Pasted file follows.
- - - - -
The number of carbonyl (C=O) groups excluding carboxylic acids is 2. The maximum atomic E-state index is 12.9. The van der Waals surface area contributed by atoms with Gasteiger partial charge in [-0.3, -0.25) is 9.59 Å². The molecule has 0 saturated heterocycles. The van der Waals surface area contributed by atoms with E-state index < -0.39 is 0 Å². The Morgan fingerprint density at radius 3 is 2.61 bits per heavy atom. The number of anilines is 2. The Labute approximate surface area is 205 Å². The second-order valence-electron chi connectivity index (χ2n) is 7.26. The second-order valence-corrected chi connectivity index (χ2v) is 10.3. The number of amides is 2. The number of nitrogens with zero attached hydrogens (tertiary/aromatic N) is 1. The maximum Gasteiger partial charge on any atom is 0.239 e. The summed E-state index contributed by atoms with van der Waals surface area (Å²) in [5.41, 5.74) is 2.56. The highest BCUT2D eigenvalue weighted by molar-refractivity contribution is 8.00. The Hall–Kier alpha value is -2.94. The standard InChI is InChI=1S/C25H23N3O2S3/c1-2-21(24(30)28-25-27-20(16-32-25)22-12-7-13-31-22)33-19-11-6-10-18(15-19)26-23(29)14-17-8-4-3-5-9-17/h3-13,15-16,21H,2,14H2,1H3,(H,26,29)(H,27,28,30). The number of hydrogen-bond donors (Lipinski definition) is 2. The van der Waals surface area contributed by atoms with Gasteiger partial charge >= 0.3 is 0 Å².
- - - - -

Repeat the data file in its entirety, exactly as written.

The number of carbonyl (C=O) groups excluding carboxylic acids is 2. The maximum atomic E-state index is 12.9. The van der Waals surface area contributed by atoms with Gasteiger partial charge in [-0.3, -0.25) is 9.59 Å². The molecule has 0 saturated heterocycles. The van der Waals surface area contributed by atoms with E-state index < -0.39 is 0 Å². The Morgan fingerprint density at radius 3 is 2.61 bits per heavy atom. The number of anilines is 2. The Labute approximate surface area is 205 Å². The second-order valence-electron chi connectivity index (χ2n) is 7.26. The second-order valence-corrected chi connectivity index (χ2v) is 10.3. The number of amides is 2. The number of nitrogens with zero attached hydrogens (tertiary/aromatic N) is 1. The maximum Gasteiger partial charge on any atom is 0.239 e. The summed E-state index contributed by atoms with van der Waals surface area (Å²) in [5.41, 5.74) is 2.56. The highest BCUT2D eigenvalue weighted by molar-refractivity contribution is 8.00. The Hall–Kier alpha value is -2.94. The standard InChI is InChI=1S/C25H23N3O2S3/c1-2-21(24(30)28-25-27-20(16-32-25)22-12-7-13-31-22)33-19-11-6-10-18(15-19)26-23(29)14-17-8-4-3-5-9-17/h3-13,15-16,21H,2,14H2,1H3,(H,26,29)(H,27,28,30). The number of hydrogen-bond donors (Lipinski definition) is 2. The van der Waals surface area contributed by atoms with Gasteiger partial charge >= 0.3 is 0 Å².